A celebration of the meaning of poetry. Mail your meaning of poetry, the sense it has for you in the many artistic forms it can be expressed – the written word, photographs, pictures, prints, collages, illustrations, etc. Make combinations of words and any other art form. 
Your meaning of poetry and mailing address must be on one side.

Send to: 
Macanoly V.Q. and/or La Negra Esperanza 
To: CID (Digital Information Center) 
Longoria with Candelaria Street. 
Antigua Casa Amarilla- City Casco Histůrico 
La Victoria- Ribas County- Aragua State 
VENEZUELA-South America 

Or: Ateneo de La Victoria 
Francisco Loreto Ave., with Dr.CarŪas Street. 
La Victoria-Ribas County-Aragua State 
VENEZUELA- South America.

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Creative writing courses
The next Carry on Creative Writing Course at 44 Portland Place, London, W1B 1NE starts on April 5th and runs for 7 weeks from 6.30-9.30 pm. This is great opportunity to develop and sustain the writing skills you already have and to further discover your writing voice. If you have an idea for a novel you are burning to write, or a collection of short stories or poetry, this is the perfect opportunity to get started on the right track. You will be able to share your work each week with the group and get valuable feedback.

This class operates very much like a writers group with sharing work, getting feedback from the group and individual advice and guidance from award winning writer Emilia di Girolamo.

The course costs £125 and information and bookings are available on 020 7079 2855 or info@44portland
– be sure to quote course code

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Pencil One – Audiobook on CD
PENCIL would like to take the opportunity to thank everyone who entered the initial PENCIL Short Story Competition for their effort and support. Also, a huge thank you to the readers who invested their valuable time by dedicating it to reading through each PENCIL entry. Finally, a big thank you to the 2004 PENCIL judges, Mark Brady and Tina Pisco for their contribution and dedication. 

In addition to a small publication, PENCIL has uniquely produced an audiobook CD of readings (mostly by the author) of all the three winning stories, the runner-up story and a selection (editor's choice) of four other stories. 
These are: "Virginia Creeper" by Alexandra Fox, 1st prize (Northampton), "The Reader and the Writer" by Gillian Rowson, 2nd prize (Glengarriff), "The Train" by Jud Weidner, 3rd prize (Bantry), special commendations to "Killers" by Denis OíConnor (Kerry) and "Love" by Mary Malone (Dublin). Also included are "The Wacky Baccy Conundrum" by Freddie Sherriff (Bantry), "November, December" by Ursula Kingston (Bantry). Included on the CD are specially commissioned musical links by Andy Reynolds,  

To launch this exciting new venture, PENCIL are having a special launch day on Saturday April 2, 2005 at 4pm at Bantry Library. PENCIL would like to take the opportunity to thank the librarian Noel OíMahony and staff for facilitating the event. PENCIL would also like to extend an invitation to everyone interested. Admission is free and everybody is welcome.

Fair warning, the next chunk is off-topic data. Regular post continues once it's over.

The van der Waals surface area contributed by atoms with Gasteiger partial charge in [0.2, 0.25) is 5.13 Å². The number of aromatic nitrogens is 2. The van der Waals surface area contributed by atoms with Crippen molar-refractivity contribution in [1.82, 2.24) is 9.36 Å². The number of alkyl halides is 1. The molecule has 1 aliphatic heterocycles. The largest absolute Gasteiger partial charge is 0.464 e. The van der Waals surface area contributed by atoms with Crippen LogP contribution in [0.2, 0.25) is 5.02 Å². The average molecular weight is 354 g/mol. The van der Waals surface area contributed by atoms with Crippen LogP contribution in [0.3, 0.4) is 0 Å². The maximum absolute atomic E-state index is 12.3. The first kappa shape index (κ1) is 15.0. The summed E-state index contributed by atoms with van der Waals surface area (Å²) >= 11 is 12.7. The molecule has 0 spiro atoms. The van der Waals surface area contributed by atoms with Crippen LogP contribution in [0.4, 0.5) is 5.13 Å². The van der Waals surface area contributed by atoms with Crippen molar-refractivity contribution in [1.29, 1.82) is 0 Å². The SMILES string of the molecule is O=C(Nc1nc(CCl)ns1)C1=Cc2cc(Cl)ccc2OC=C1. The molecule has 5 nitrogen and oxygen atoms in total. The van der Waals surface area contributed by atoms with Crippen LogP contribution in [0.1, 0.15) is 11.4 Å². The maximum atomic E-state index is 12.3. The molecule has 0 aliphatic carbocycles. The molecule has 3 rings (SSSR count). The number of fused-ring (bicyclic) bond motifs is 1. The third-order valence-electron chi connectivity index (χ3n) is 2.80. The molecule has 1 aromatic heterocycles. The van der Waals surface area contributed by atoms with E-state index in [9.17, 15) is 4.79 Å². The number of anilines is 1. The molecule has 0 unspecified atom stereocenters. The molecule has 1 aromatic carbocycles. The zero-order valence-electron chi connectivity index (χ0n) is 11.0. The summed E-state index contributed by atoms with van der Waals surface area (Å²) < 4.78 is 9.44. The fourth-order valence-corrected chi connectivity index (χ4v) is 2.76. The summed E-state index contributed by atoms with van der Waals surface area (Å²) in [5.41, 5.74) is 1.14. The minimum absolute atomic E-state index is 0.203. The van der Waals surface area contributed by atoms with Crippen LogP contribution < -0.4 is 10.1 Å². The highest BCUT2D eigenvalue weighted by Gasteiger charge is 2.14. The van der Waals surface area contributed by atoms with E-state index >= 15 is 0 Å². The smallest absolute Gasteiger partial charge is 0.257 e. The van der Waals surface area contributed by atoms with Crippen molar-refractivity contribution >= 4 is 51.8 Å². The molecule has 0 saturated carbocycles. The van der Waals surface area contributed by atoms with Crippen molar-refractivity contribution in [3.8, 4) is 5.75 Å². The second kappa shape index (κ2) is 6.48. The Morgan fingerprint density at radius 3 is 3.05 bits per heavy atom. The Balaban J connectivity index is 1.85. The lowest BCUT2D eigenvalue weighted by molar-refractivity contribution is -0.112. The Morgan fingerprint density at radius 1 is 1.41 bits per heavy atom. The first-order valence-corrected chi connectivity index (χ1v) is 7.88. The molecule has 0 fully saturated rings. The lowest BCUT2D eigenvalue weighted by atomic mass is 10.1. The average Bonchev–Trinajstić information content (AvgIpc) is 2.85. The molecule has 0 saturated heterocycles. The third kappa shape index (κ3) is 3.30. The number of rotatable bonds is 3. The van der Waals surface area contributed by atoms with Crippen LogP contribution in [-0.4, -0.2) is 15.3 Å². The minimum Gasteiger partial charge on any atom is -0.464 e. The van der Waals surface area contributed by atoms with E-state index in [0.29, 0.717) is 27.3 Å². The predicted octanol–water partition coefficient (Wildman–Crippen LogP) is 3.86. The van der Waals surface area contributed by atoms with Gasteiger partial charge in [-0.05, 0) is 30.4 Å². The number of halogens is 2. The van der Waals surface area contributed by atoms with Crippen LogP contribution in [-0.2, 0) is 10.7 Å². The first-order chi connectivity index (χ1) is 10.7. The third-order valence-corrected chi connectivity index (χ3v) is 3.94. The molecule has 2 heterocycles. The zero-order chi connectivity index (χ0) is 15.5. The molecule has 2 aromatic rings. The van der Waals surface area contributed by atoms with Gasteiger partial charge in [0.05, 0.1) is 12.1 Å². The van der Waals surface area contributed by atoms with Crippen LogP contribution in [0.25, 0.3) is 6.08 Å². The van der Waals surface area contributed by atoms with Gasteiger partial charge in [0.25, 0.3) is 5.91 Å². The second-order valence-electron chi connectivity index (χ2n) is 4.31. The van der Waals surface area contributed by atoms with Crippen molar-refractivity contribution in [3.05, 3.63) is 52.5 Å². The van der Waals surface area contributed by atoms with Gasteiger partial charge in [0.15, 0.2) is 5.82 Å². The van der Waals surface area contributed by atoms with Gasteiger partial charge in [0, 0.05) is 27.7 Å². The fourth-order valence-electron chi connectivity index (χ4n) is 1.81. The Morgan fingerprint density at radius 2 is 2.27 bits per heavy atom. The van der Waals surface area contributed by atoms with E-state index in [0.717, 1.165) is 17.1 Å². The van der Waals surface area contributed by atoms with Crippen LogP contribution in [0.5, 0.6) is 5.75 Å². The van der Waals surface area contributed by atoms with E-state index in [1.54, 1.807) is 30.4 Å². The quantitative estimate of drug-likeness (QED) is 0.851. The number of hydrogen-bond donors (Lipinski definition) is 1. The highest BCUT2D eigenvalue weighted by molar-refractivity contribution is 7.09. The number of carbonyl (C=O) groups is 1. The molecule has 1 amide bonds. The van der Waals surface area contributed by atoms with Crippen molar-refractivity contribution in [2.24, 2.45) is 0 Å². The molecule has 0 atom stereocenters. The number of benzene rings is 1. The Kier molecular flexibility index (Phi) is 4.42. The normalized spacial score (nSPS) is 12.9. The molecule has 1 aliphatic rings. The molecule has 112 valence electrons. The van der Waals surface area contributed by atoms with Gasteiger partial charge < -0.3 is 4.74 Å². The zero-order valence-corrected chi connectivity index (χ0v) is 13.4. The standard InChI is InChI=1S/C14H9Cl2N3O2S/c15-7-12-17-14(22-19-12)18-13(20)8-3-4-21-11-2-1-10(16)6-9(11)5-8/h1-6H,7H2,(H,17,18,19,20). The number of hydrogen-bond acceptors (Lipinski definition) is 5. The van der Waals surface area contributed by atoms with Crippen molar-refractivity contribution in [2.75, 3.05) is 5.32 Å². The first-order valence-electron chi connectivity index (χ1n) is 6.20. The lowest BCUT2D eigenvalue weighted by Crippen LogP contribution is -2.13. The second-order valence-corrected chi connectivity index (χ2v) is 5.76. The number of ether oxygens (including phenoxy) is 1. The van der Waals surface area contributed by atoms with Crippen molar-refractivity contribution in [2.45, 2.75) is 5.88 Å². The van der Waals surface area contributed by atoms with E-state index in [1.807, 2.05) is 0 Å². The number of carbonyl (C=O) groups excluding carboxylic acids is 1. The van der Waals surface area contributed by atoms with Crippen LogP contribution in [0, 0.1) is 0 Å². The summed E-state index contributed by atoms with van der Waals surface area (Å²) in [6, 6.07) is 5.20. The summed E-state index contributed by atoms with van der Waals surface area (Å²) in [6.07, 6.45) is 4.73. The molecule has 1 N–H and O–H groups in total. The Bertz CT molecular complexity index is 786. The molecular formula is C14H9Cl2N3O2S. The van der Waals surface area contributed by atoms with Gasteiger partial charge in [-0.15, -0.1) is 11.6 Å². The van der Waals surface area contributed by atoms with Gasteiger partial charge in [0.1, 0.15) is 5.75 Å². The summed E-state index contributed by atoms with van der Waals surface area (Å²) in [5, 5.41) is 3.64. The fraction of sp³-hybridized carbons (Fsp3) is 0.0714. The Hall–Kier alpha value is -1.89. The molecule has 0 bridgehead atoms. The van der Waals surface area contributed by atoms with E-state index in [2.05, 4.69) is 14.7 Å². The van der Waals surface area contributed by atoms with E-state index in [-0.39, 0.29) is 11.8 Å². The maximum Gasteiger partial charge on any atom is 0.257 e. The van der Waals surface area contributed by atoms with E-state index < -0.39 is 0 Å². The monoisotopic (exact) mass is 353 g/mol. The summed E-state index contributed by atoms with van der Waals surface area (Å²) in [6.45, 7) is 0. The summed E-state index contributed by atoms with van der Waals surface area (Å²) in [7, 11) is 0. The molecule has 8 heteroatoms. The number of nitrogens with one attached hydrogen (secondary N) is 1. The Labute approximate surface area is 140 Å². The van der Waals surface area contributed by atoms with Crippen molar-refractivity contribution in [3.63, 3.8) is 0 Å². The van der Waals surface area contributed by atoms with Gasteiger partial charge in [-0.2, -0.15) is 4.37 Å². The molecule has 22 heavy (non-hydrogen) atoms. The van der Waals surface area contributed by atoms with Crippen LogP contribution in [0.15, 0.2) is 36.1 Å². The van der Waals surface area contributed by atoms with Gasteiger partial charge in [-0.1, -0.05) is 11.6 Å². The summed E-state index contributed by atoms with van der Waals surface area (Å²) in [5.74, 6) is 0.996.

The PENCIL 2005 competition is open for entries, please go to   for further information. We would also like to remind younger writers that PENCIL-TEEN is open for entries, closing date August 31, 2005. It is hoped that the winners and runners-up from these competitions will be recorded to produce further audiobooks.

Please contact either Camille on 027-51550 or Cammy 028-32921 for further information. 

For more than 200 other writing contests click here

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New opera / film / theatre collective
Paul Murphy is interested in forming a group dedicated to formulating resistances to the commercial functioning
of art while still seeking to exist in a commercial

Seeks anyone with enthusiasm but not necessarily skill or experience (although anyone with experience of acting, technical support roles, writing, screenplaywriting, composers, conductors,
performers etc. are welcome) – anyone really who wants to think about theatre/film/opera,
have fun and enjoyment.

Paul's interests are in radical kitschy attempts to question the basis of commodity production but also likes Wagner, Brecht, the Beatles, Box Car Willie and Bob Hope. This includes criss-crossing genres and anything at all really,
including porn, musicals, comedies, the more bizarre, weird and basically mad the better; the more Post-Modern the better.

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Partner sites:

WriterOnLine is an e-publication dedicated to writers and lovers of writing. Fiction, poetry, business and technical writing, how-tos, articles, reviews, freelance markets, jobs for writers and much more, published bi-weekly. 

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© 2005
While every effort is made to ensure that all information contained within this newsletter is accurate, readers are reminded that this information is provided only as a collection of potential leads that the reader should follow up with his or her own investigations. Unless otherwise stated, is not associated with and does not endorse, recommend, or guarantee any of the organisations, events, persons or promotions contained within this newsletter, and cannot be held responsible for any loss incurred as a result of actions taken in relation to information provided. Inclusion does not constitute recommendation.